What is it?
This is a bacteria commonly found in the stomach in about half the world’s population. Usually people have no symptoms, but it can cause problems including ulcers and rarely stomach cancer. Why only some people infected with H. pylori develop symptoms is unclear.
Who gets it?
In developed countries like the United States, people are usually infected as adults, with 50% of those older than 60 infected. In developing areas of the world, most children are infected before 10 years old and 80% of adults are infected before age 50.
Why does it happen?
H. pylori can infect the protective tissues that line the stomach and release chemicals that cause the immune system of your body to activate. With infection, the cells of the stomach and the first part of the small intestine, the duodenum, are more vulnerable to digestive liquids like acid. This sensitivity together with the activation of the immune system can cause a chronic inflammation. The bacteria are likely spread by eating food or water that is contaminated.
What are the symptoms?
Often, people with H. pylori have no symptoms. Possible symptoms include:
- Abdominal pain or discomfort
- Feeling full after eating just a small amount of food
- Nausea or vomiting
- Lack of appetite
- Dark, tarry stools
- Low red blood count (anemia)
How is it diagnosed?
There are several ways to tell if you are infected with H. pylori, the most common tests include:
- Blood test. This measures the level of a specific antibody (protein) that the body creates to try to fight infection with H. pylori. This test can be positive even if the infection is eliminated for months after treatment.
- Breath test. A solution is drunk and if H. pylori is present within the stomach it will breakdown the substance; the levels of these breakdown products will be measured in your breath.
- Stool test. This is measuring for H. pylori proteins in stool.
How is it treated?
H. pylori cannot be treated with just one medicine because it is very resistant to be killed so several medicines are taken for 7-14 days. It is important to take the medicine for the full course for successful treatment. Medicines such as those below are used:
- Proton pump inhibitor (omeprazole-Prilosec, esomeprazole-Nexium, lansoprazole-Prevacid, dexlansoprazole-Kapidex, pantoprazole-Protonix, rabeprazole-AcipHex, dexlansoprazole-Dexilant).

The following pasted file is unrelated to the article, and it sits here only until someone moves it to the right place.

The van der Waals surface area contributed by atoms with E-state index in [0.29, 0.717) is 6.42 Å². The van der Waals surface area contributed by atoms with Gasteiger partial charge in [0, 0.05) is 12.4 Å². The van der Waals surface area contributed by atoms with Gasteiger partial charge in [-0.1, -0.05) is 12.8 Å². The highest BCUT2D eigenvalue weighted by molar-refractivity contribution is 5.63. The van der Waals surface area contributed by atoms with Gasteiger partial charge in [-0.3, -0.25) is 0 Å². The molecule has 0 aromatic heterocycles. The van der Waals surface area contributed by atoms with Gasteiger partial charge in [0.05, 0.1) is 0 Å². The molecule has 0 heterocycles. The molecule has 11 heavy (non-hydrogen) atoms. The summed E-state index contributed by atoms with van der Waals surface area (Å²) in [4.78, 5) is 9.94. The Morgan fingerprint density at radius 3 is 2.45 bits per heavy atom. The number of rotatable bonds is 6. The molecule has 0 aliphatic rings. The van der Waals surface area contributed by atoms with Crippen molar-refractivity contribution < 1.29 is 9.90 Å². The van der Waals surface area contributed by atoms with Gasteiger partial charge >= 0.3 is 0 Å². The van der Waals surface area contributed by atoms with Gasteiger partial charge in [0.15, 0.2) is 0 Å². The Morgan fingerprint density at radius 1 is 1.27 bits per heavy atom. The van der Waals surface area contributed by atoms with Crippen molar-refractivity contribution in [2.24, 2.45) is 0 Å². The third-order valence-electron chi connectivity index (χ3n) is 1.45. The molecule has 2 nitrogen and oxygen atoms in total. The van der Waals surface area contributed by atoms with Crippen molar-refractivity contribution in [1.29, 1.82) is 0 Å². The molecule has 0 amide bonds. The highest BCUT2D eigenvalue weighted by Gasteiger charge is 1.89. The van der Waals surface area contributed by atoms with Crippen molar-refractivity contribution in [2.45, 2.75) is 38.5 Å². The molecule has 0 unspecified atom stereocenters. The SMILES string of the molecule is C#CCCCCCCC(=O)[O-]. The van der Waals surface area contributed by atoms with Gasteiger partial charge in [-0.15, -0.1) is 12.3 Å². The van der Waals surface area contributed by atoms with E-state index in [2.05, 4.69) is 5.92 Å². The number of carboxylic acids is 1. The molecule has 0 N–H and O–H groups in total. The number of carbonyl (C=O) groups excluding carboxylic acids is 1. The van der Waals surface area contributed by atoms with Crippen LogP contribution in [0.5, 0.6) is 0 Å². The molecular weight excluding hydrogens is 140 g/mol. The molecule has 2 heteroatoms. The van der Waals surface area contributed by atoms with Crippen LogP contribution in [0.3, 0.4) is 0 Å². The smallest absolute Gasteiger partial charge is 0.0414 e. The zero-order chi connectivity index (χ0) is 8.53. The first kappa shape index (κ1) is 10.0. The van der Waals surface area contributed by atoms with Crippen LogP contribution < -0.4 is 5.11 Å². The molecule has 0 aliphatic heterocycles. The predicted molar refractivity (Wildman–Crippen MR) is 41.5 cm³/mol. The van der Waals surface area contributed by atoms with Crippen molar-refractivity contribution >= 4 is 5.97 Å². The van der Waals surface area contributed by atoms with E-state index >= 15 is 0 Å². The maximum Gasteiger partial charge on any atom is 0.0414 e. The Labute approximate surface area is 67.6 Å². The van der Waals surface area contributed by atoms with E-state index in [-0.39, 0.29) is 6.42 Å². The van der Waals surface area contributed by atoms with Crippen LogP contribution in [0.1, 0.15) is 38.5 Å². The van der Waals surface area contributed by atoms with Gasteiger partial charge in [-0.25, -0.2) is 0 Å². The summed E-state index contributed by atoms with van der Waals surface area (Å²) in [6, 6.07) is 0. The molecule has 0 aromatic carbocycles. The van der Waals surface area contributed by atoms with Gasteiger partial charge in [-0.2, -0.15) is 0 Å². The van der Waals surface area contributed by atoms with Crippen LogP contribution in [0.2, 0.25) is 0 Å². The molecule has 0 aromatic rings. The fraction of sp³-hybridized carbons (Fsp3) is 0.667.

- These agents actually target the cells of the stomach that produce acid and shut down the pump that secretes acid so a new pump has to be produced.
- Antibiotics. Typically two medicines are used to reduce the risk of failed treatment and antibiotic resistance.
Up to 20% of patients with H. pylori may not be cured after the first course of treatment. Typically, retreatment includes taking medicines for 14 days and at least one of the antibiotics will be different from the first round of treatment.
Should I confirm the bacteria are gone?
Confirmation the clearance is recommended in people such as those below:
- Continued symptoms
- H. pylori associated ulcer was present
- Gastric mucosa associated lymphoid tissue (MALT) lymphoma is present
- History of a surgery for gastric cancer
What are the complications?
Sometimes the chronic inflammation in the stomach can cause changes in the cells leading to certain forms of cancer. (This is not common, but because so many people in the world are infected it is still an important cause of stomach cancer.)
Up to 50% of people with H. pylori, when treated, experience side effects to the medicines used. Usually these side effects can be improved by changing the dose or timing. Rarely, do side effects progress to a level that treatment has to be stopped.
What can I do?
Reinfection with H. pylori once eradicated is unusual. Symptom recurrence usually means the initial treatment did not get rid of all the bacteria.
Some studies suggest that by taking a probiotic (live “good” bacteria that can be ingested to work in the gut) when treating for H. pylori eradication is more likely and there are less medication side effects.
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